Of the personal toll during one of his early TV appearances combating Trump:
“It turns out potentially throwing away one’s political career isn’t natural for a body — it has a self-defense mechanism. My breathing suddenly became quick and shallow as the clock showed the interview getting closer.”
On the Senate race to the right between Kelly Loeffler and Doug Collins:
“Loeffler and her opponent spent 2020 trying to outflank each other on the right. Much like the president, they both sacrificed the middle for the wing. The reasonable positions and tone that had earned Loeffler the seat had vanished by the fall. She fell in line with the president.”
On Major League Baseball’s decision to yank its All-Star game from metro Atlanta:
“In the end, the far left raised money off misinformation and outrage. The far right raised money off misinformation and outrage. Baseball and Georgia got crossways. And the good folks in the middle bore the brunt again.”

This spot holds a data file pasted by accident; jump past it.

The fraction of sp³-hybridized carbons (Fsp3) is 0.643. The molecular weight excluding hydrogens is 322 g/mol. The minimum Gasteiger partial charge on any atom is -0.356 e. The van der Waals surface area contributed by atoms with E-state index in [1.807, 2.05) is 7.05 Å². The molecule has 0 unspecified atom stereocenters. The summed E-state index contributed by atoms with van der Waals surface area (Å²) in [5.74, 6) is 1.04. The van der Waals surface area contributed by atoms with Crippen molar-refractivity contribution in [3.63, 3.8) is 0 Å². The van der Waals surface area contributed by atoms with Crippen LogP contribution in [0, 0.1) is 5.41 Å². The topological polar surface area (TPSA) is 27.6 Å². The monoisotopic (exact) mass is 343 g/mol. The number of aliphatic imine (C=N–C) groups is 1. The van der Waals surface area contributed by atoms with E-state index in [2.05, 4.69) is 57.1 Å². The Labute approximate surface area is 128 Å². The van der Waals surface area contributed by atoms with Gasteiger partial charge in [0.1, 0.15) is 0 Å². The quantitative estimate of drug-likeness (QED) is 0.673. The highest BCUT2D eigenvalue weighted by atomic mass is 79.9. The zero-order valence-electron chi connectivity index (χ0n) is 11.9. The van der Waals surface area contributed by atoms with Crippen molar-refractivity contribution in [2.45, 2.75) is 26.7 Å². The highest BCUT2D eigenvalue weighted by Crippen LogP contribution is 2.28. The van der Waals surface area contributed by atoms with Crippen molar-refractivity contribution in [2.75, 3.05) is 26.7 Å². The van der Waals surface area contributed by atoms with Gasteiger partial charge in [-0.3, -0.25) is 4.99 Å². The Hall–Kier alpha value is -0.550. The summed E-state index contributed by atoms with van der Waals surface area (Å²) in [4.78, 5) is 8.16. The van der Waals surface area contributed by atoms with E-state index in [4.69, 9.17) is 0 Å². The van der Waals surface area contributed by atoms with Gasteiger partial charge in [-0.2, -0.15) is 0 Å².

Of his close friendship with state Rep. Dewey McClain, a Democrat and former pro football player:
“To this day, Dewey remains even more surprised than I am that I became lieutenant governor. He comes to visit me in the Senate chamber when he can. He always reminds me of the line he repeated so often when we served in the House together: ‘What’s right is right, and what’s wrong is wrong.’ There’s nothing partisan about that.”